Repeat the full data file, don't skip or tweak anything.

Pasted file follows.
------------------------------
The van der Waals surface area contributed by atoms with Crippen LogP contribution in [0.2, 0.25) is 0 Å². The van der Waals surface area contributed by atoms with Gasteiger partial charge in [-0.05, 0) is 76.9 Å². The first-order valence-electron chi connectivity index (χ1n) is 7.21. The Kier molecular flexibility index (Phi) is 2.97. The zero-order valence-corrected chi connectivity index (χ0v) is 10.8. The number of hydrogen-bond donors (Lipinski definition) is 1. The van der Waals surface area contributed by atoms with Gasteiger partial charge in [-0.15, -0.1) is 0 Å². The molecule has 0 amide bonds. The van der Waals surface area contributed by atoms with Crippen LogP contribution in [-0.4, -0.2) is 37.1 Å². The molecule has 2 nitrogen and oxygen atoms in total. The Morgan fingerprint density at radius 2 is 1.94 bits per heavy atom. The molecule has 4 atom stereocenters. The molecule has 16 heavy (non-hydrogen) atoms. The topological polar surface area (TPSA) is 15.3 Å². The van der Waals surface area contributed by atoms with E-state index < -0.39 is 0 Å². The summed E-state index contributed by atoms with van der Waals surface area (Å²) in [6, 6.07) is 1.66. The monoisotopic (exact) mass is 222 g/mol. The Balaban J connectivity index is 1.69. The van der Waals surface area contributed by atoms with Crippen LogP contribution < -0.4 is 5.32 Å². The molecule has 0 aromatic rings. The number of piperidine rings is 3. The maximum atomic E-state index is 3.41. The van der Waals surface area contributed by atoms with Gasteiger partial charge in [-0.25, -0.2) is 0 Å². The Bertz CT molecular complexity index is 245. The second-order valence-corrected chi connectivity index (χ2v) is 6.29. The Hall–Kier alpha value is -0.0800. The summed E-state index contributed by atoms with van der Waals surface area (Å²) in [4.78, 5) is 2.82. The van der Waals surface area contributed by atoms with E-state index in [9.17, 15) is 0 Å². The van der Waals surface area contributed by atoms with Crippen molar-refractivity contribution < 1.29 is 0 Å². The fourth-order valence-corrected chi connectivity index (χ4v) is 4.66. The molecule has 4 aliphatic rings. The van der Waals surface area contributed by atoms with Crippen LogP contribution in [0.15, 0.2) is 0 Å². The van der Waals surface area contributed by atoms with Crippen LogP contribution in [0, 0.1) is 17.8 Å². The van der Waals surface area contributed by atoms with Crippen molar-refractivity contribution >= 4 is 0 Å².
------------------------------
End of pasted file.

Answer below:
The van der Waals surface area contributed by atoms with Crippen LogP contribution in [0.2, 0.25) is 0 Å². The van der Waals surface area contributed by atoms with Gasteiger partial charge in [-0.05, 0) is 76.9 Å². The first-order valence-electron chi connectivity index (χ1n) is 7.21. The Kier molecular flexibility index (Phi) is 2.97. The zero-order valence-corrected chi connectivity index (χ0v) is 10.8. The number of hydrogen-bond donors (Lipinski definition) is 1. The van der Waals surface area contributed by atoms with Gasteiger partial charge in [-0.15, -0.1) is 0 Å². The molecule has 0 amide bonds. The van der Waals surface area contributed by atoms with Crippen LogP contribution in [-0.4, -0.2) is 37.1 Å². The molecule has 2 nitrogen and oxygen atoms in total. The Morgan fingerprint density at radius 2 is 1.94 bits per heavy atom. The molecule has 4 atom stereocenters. The molecule has 16 heavy (non-hydrogen) atoms. The topological polar surface area (TPSA) is 15.3 Å². The van der Waals surface area contributed by atoms with E-state index < -0.39 is 0 Å². The summed E-state index contributed by atoms with van der Waals surface area (Å²) in [6, 6.07) is 1.66. The monoisotopic (exact) mass is 222 g/mol. The Balaban J connectivity index is 1.69. The van der Waals surface area contributed by atoms with Crippen LogP contribution < -0.4 is 5.32 Å². The molecule has 0 aromatic rings. The number of piperidine rings is 3. The maximum atomic E-state index is 3.41. The van der Waals surface area contributed by atoms with Gasteiger partial charge in [-0.25, -0.2) is 0 Å². The Bertz CT molecular complexity index is 245. The second-order valence-corrected chi connectivity index (χ2v) is 6.29. The Hall–Kier alpha value is -0.0800. The summed E-state index contributed by atoms with van der Waals surface area (Å²) in [4.78, 5) is 2.82. The van der Waals surface area contributed by atoms with E-state index in [9.17, 15) is 0 Å². The van der Waals surface area contributed by atoms with Crippen molar-refractivity contribution < 1.29 is 0 Å². The fourth-order valence-corrected chi connectivity index (χ4v) is 4.66. The molecule has 4 aliphatic rings. The van der Waals surface area contributed by atoms with Crippen LogP contribution in [0.15, 0.2) is 0 Å². The van der Waals surface area contributed by atoms with Crippen LogP contribution in [0, 0.1) is 17.8 Å². The van der Waals surface area contributed by atoms with Crippen molar-refractivity contribution >= 4 is 0 Å².